UDOT delays start of chip seal project on S.R. 248
The Utah Department of Transportation announced last week it would be delaying a chip seal project targeting a significant portion of S.R. 248 between Quinn’s Junction and Kamas for at least a month until the weather warms up.
The project was planned last summer to coincide with the replacement of the asphalt between U.S. 40 and S.R. 32 in Kamas. Road crews milled and resurfaced the road to extend the life of the pavement and provide a smoother driving surface as part of a nearly $7.8 million on the project. But, early snow prevented it from moving forward.
“The reason we didn’t do the chip seal back then is because we got a lot of heavy snow in September and were bracing ourselves for a heavy winter,” said Tim Beery, UDOT’s Region 2 communications manager. “The reason we are putting it off now is because we are waiting for temperatures to be above 60 degrees and we will probably be getting there pretty soon.”
Chip seals are common in Summit County because of sporadic weather changes and frequent freeze-and-thaw scenarios, according to Beery. “The chip seal is the most appropriate and cost effective approach to preventing any problems in the future,” a UDOT press release stated.
“It gives roads a little bit of durability,” Beery said.
Beery emphasized that the chip seal project is not connected to the water seepage that occurred on S.R. 248 after the repavement was completed. UDOT officials have stated that water seepage is commonly associated with the type of asphalt that was used.
“It is not related to that water seepage issue,” he said. “This was planned originally. The water issue was expected, but we did get more than what we had anticipated. That’s why we did the saw cuts to drain that and we haven’t had any further issues. We believe that issue has been solved. One is not the result of the other.”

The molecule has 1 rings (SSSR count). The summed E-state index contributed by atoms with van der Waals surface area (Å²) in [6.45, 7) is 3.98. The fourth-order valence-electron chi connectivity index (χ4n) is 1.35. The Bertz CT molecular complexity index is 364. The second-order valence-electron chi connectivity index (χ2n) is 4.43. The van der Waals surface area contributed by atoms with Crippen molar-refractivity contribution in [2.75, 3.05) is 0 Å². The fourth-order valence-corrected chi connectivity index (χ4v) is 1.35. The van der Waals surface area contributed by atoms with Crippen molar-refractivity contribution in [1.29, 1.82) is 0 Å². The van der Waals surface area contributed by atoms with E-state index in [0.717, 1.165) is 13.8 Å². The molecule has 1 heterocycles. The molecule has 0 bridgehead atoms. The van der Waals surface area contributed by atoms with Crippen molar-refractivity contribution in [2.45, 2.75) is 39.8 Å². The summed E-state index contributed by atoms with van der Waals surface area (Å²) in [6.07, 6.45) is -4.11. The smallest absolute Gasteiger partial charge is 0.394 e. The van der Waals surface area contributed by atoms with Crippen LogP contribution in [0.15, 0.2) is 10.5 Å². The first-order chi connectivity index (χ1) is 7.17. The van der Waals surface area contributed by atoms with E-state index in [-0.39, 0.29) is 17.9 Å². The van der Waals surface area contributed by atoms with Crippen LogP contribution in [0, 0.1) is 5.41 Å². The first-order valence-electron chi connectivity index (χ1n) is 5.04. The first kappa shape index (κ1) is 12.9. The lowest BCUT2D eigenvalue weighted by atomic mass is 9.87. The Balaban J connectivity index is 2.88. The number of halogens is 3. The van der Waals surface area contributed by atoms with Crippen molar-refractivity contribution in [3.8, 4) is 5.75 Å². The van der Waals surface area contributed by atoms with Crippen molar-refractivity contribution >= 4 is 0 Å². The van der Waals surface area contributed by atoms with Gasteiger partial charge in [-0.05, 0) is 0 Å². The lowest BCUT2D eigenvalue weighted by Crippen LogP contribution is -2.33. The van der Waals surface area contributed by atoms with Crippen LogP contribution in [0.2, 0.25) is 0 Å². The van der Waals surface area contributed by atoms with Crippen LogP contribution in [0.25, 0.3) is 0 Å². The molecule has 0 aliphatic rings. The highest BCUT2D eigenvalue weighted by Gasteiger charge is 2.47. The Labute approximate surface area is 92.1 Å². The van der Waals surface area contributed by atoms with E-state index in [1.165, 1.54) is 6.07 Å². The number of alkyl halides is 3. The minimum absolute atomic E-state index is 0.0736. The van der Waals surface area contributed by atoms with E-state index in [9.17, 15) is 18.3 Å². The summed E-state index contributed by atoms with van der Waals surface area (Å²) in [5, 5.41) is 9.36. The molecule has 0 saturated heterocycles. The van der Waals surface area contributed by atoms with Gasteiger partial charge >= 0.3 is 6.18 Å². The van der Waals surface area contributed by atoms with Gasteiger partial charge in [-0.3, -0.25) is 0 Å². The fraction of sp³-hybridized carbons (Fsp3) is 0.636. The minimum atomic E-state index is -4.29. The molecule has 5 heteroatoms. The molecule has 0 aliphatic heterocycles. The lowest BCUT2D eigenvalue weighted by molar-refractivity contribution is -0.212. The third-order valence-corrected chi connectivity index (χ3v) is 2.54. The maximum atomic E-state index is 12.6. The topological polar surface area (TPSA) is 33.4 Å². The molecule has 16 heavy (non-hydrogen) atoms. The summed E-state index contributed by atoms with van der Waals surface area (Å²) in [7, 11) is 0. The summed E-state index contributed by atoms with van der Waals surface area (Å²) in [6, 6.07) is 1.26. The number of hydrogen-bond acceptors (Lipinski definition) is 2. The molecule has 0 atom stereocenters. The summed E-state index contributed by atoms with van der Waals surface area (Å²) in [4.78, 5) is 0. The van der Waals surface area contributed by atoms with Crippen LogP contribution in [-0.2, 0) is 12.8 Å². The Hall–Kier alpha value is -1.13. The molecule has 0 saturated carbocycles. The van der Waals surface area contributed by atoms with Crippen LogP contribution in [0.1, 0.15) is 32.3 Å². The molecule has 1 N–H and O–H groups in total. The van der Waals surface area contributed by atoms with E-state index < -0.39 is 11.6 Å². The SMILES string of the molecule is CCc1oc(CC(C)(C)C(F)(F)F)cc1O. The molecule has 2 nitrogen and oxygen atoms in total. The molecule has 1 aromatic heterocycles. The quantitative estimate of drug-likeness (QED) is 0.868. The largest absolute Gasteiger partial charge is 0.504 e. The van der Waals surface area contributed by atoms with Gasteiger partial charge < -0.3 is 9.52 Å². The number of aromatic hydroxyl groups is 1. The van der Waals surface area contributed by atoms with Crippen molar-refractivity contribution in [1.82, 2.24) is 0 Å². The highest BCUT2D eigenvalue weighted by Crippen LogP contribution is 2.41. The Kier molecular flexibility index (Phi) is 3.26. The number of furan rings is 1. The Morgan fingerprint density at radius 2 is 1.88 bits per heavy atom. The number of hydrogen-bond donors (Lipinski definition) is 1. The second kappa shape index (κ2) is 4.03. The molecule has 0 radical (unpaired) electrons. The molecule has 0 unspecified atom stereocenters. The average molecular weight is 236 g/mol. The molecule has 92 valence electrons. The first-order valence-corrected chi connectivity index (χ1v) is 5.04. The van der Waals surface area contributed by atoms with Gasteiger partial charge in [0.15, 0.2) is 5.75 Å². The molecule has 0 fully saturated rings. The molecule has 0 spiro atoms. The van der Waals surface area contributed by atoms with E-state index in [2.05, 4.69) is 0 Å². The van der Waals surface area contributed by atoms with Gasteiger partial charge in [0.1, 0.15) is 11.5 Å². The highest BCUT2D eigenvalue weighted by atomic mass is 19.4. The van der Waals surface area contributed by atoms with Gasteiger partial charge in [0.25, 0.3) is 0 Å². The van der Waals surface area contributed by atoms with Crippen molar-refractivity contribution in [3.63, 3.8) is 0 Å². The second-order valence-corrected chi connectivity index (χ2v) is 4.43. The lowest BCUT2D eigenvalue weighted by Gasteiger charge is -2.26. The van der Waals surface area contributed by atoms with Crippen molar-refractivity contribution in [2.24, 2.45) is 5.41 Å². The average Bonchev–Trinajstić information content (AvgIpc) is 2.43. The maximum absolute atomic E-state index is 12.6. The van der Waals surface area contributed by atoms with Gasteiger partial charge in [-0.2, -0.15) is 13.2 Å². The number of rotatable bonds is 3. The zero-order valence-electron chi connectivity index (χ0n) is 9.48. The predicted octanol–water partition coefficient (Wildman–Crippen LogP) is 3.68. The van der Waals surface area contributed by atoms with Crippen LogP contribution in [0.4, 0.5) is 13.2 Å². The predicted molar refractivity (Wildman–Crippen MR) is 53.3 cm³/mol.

But, some residents along S.R. 248 are unsure whether the chip seal is necessary on such a high-volume road. Peter Kemp, who lives in Deer Mountain, said a chip seal will create loose gravel for several months after the project is complete.
“I have experienced chip seal and generally chip seal is used on roads that either are too expensive or not high-used roads,” Kemp said. “Wasatch County did one in the Deer Mountain neighborhood last year and we are still dealing with the loose gravel. It comes off your tires and it’s a mess.”
Kemp questioned UDOT’s statements that the project is not related to the water seepage issue despite assurances from officials. He added, “The reality is they are trying to address the problem from last year.”
“Typically I didn’t think you really saw it on that top of road with high traffic and lots of trucks. I thought it was a Band-Aid fix for whatever the problem is,” he said. “Everyone going between Park City and Kamas are going to be miserable. It just seems funny to be doing a project on a road that was just freshly paved eight months ago. I just want them to fess up and tell us why they are doing this and how it will work. We just want some assurances it won’t be a disaster driving on that road for the next three or four months.”
UDOT is expected to begin work on the chip seal when temperatures consistently exceed 60 degrees. The project is anticipated to take approximately one month to complete. Most of the work is expected to be done overnight and during off-peak hours. Rotating lane closures are expected.
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